Bauer V, Matusák O, Kuriyama H
SourceNaunyn Schmiedebergs Arch Pharmacol 1982 May; 319(2)
Non-cholinergic, non-adrenergic responses to nerve stimulation recorded from smooth muscles of the guinea-pig duodenum, jejunum, proximal and terminal ileum were investigated in an attempt to characterize these responses. In the presence of atropine (1-2 mumol X l-1) and guanethidine (10 mumol X l-1) coaxial stimulation induced in all regions of the guinea-pig small intestine an initial relaxation (primary relaxation) upon which contraction (primary contraction) appeared, followed by rebound contraction. Noradrenaline decreased the cholinergic smooth muscle twitches, predominantly at low stimulation frequencies, and had a similar effect on the non-cholinergic, non-adrenergic primary relaxation, primary and rebound contractions. ATP decreased the smooth muscle twitches; however, this agent had only a transient influence on the non-cholinergic, non-adrenergic responses of muscle (tension and membrane potential) to single stimuli. With higher stimulus frequencies ATP increased the primary relaxation and decreased the contraction phases. ATP also inhibited the post-tetanic inhibition induced by non-cholinergic, non-adrenergic nerve stimulation. In most of the muscle cells of the guinea-pig proximal and terminal ileum the non-cholinergic, non-adrenergic nerve stimulation generated i.j.p.s., while about 15-20% of the cells responded with e.j.p.s. During long-lasting stimulation (10s) the i.j.p.s were sometimes "interrupted" by action potentials or by a gradual depolarization of the membrane. The i.j.p.s were followed by a marked rebound depolarization accompanying the action potentials. Those cells which generated i.j.p.s in response to field stimulation, were depolarized by ATP, while those cells, which generated e.j.p.s, were hyperpolarized by ATP. A reduction in the concentration of extracellular sodium chloride decreased both the primary and rebound contractions; the primary contraction was, however, more sensitive than was the rebound contraction. Theophylline increased the primary and rebound contractions with no marked influence on the primary relaxation, lowered the action potential threshold, increased the rebound depolarization and did not markedly influence the i.j.p.s. Quinidine enhanced the primary relaxation and inhibited the primary contraction in a concentration-dependent manner. Inhibition of the rebound contraction by quinidine was slight (less than 50%). The present results demonstrate that primary relaxation, primary and rebound contractions are associated with i.j.p.s and e.j.p.s, and rebound depolarization with action potentials, respectively; they are typical responses of various regions of the guinea-pig small intestine to activation of inhibitory and excitatory non-cholinergic, non-adrenergic nerves. The P1 and P2 receptors, proposed by Burnstock (1975), probably do not mediate the non-cholinergic, nonadrenergic postsynaptic responses of the guinea-pig small intestine...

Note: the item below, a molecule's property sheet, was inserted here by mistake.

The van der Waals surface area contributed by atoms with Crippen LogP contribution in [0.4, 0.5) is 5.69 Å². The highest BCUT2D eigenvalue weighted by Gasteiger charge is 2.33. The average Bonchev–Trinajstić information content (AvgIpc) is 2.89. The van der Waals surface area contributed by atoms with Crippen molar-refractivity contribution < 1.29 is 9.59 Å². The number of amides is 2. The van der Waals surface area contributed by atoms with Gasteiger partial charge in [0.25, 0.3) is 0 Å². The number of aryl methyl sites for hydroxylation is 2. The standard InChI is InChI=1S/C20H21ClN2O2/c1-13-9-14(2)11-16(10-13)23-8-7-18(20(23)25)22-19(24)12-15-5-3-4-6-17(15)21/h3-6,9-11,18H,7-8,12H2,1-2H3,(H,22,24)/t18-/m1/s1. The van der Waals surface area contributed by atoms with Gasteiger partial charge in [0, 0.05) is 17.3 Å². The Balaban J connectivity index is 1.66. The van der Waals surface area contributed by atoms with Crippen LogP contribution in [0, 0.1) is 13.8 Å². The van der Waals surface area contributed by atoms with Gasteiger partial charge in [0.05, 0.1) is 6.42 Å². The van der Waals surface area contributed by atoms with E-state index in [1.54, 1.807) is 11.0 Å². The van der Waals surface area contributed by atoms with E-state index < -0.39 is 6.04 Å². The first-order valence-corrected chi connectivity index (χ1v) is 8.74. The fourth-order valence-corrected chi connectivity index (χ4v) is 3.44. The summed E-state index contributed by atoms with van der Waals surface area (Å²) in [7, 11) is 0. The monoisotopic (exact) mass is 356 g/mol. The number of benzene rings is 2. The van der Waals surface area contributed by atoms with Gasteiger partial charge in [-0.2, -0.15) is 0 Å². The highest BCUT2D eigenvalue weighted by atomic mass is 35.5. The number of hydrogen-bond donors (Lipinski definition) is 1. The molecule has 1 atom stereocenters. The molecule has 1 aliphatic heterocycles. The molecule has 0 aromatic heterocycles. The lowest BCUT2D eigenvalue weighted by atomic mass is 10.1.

MeshAdenosine TriphosphateAnimalsAtropineElectric StimulationGuanethidineGuinea PigsIleumIntestine, SmallMaleMembrane PotentialsMuscle ContractionNorepinephrineQuinidineSynaptic TransmissionTheophylline
In Vitro Journal Article Research Support, Non-U.S. Gov't